The VirZOOM is a device that moves forward the concept of gaming helping us get fit. The Wii and its Wii Sports game proved to be a hit in getting us out of our couches and actually moving around, while having fun.

It is basically a stationary bicycle, like the ones you find at the gym. Except it plugs into your computer, and you use it while wearing a VR headset. It is better than a treadmill in that it is more comfortable. Sitting and cycling through the game, in our opinion, is better than running on a treadmill. The best part is that it feeds in your speed to the computer, and that means that if you pedal faster, you move faster in the game.

If the game is immersive enough, you could almost forget that you are exercising and enjoy the ride. The device is said to be compatible with the Rift, Vive and PlayStation VR, so pretty much the complete roster of major VR headsets on the market. Reviewers who used the device say that it has a tendency to make you sick. Alas, the technology isn’t there to fully realize this vision, but if we somehow solve the nausea problem that comes when you associate rapid motion with Virtual Reality, this could prove to be a viable idea.

Hand and Arm Tracking


Leap Motion offers a device that plugs into your computer or headset and is able to track hand movements in the space in front of it. The UnlimitedHand, by comparison,  is a device that wraps around your wrist, and is equipped with sensors to track your hand-movements, which it can relay back to your computer. It is compatible with both the Oculus Rift and the HTC Vive. It is meant to be very precise, meaning that not only can it detect your hands, it can also detect movements of your fingers.

The most interesting thing about UnlimitedHand is its efforts to include haptic feedback technology, which truly adds another dimension to VR. It attempts to simulate the effect of touching something.

It launched on Kickstarter and raised $74,952, almost four times more than the $20,000 it was asking. And it actually seems to work, as Techcrunch went hands-on with the device and confirmed that the device’s haptic feedback worked well. But UnlimitedHand is not the only startup that is working on bringing haptic feedback to VR. Companies like Striker VR and the KOR-FX Gaming Suit are also working on integrating the feeling of touch into VR.

Full Body Tracking


Many reviews of the HTC Vive headset commented on the amount of time it took to set it up, and the fact that you had a lot of external hardware in the room. But external trackers are not the only way to go about an immersive Virtual Reality experience.

The PrioVR is a gaming suit that launched on Kickstarter and got over $323,000 in funding. The PrioVR is a special suit with sensors embedded at strategic points across the body to track your movement. The gaming suit includes two controllers: One with a joystick and one with a controller.

The controllers are standard fare in the VR industry, but it is the suit that is interesting. It is available in three variants: Core, Lite and Pro, and the main difference between them is the level of tracking offered. Whereas Core tackles only the main points of movement, the Pro has sensors just about everywhere.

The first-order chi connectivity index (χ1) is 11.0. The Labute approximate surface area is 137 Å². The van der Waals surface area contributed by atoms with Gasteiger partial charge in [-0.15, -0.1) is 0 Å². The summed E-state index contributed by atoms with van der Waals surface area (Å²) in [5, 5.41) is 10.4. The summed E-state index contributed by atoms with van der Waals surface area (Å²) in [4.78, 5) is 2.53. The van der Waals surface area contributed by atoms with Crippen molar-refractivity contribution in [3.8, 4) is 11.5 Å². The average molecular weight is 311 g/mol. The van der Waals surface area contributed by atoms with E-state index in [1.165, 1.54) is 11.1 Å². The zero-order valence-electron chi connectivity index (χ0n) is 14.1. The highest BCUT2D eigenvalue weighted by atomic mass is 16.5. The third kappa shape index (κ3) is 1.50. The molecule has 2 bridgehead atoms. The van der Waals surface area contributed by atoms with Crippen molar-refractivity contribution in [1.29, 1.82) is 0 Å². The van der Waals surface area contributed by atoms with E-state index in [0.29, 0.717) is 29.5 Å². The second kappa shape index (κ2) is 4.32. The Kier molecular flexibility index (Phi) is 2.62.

In fact, the PrioVR is far from the only gaming suit coming to market. Since its campaign, many other companies have unveiled their own twist on this concept. The launch date has been pushed back a few times, but on their Kickstarter page they claim that they have finalized production and that they will start shipping this year.

Future of VR Accessories

We are at the beginning of the gold rush for VR accessories, and this is when we would see interesting concepts come into the fray. We have certainly seen some interesting concepts. But as the technology gets better, we may see better VR accessories.

For instance, we may see additional hardware being integrated into the VR headsets themselves, and that would mean that you won’t have to lug around backpacks, and would instead be able to have a quality experience anywhere you go.

Of course, while accessories certainly do improve the VR experience, there’s the question of fragmentation. For instance, when Microsoft launched the Kinect for the Xbox 360, some consumers were excited about it. But the divide between those who own the Kinect and those who don’t resulted in few developers adopting the platform. Whether the PC market will suffer the same problem is unclear.

The direction most VR accessories seem to be going in is that of increased immersion, and making the experience as believable as possible. As more things become possible at lower costs, we may see better solutions to problems such as locomotion. Although solutions have started to surface for simulating the experience of touch in VR, they still are quite rudimentary and aren’t there yet. The day that we can touch and feel things in VR the same way we can in the real world, that’s when VR can truly become the killer medium. Because touch is something that completely changes the VR game, and makes it more immersive than ever before. It can blur the line between VR and reality.

But these are all merely predictions, directions that we think the VR accessory market is going to go in. Some of these smaller companies have wacky ideas, but don’t have the funding or scale required to get their product in their hands of consumers, which is why we think they would be acquired by companies like Valve or Oculus, and we may see these ideas manifesting themselves in VR headsets down the line.

One thing is certain: The VR accessories market is exciting, and is interesting both to the consumers and the companies themselves. While the VR headsets themselves are enough to have a great experience, these accessories can take them one step further, and transcend into something else entirely. Who knows what surprises await us in the future.

Guest post by Rifting Reality, a blog focused on longform content on Virtual Reality.